When it comes to psychotherapeutic interventions for technology addictions there is no gold standard treatment. However, cognitive behavioral therapy (CBT) and motivational interviewing are interventions commonly employed. Motivational interviewing uses the client’s ambivalence towards using technology to reduce the amount of time on the internet. CBT may become an even more effective treatment if and when it includes a somatic awareness component and a sensory motor bilateral art therapy component. In this way, not only are the core beliefs, cognitions, and emotions discussed but also the somatic experience is discussed verbally and further expressed using art therapy interventions.


Some practical steps to augment therapy for technology addiction are to set an alarm for when it is time to get off of the internet, have a screen free zone in the bedrooms, have screen free times, such as at dinner, and to set a policy to not check your screens for the first 30 minutes of the day. Also, people can journal about all of the things they are unable to do because of how much time they spend on their technology. Then they can set goals to re-engage with their immediate environment in increasing frequencies and durations.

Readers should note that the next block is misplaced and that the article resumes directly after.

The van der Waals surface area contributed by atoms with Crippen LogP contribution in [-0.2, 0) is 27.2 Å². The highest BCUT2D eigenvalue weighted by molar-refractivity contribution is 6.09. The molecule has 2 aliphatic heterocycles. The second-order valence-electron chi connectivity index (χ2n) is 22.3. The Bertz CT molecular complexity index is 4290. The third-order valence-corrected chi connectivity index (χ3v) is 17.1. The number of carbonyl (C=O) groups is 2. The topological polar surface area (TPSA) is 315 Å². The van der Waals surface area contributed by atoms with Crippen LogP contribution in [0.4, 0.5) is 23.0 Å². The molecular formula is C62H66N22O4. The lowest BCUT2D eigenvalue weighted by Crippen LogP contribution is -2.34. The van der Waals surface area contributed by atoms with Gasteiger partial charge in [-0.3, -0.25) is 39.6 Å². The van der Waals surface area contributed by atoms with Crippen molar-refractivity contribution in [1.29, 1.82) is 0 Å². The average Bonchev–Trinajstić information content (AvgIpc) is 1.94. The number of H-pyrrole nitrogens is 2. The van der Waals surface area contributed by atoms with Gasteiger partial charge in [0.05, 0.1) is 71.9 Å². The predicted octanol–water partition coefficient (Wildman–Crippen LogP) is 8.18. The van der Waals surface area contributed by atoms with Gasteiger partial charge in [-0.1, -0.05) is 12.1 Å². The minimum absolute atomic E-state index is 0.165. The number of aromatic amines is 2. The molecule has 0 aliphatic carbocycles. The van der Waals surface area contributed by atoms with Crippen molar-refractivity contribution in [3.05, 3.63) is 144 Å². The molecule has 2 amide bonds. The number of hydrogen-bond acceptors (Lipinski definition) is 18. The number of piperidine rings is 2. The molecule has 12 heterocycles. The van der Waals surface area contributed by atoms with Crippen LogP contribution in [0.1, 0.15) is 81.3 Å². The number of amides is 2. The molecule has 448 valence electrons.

Steps to curb impulsivity may also be helpful in reducing or eliminating technology addiction. A subset of impulsivity is sensation seeking. People who are addicted to technology are often using the internet to seek sensations. Spending increasing amounts of time outdoors in nature is one way to reduce impulsivity and it also increases our social capital to be with the trees, plants, and animals, which in turn has a calming effect. Nature deficit disorder is often comorbid with technology addition.


Another eco-psychology intervention to reduce impulsivity is an activity which involves exciting a therapy dog for 15 minutes, then calming the dog down for 15 minutes, then exciting the dog for 15 minutes again, and calming the dog down for the last 15 minutes of an hour. To excite and calm the dog from a position of authority the client must learn to control their impulsivity. Finally, reducing impulsivity can occur by increasing emotional awareness of disappointment. When a person knows disappointment on a deep embodied level and can recall what this emotion feels like he or she is less likely to act impulsively. In this way our negative emotions can become the fuel for positive self-growth.


In today’s world it is nearly impossible to completely eliminate screens from our lives. Instead of adopting an abstinence approach to technology addiction a harm reduction approach to addiction can be used. What this looks like is certain sites, such as porn or online shopping sites are completely avoided, whereas other applications are still used. At the same time, less time is spent on approved applications.


I hope you found this blog article useful. If you would like to view an Internet Addiction Assessment tool please follow this link and book a session to discuss https://www.iitk.ac.in/counsel/resources/IATManual.pdf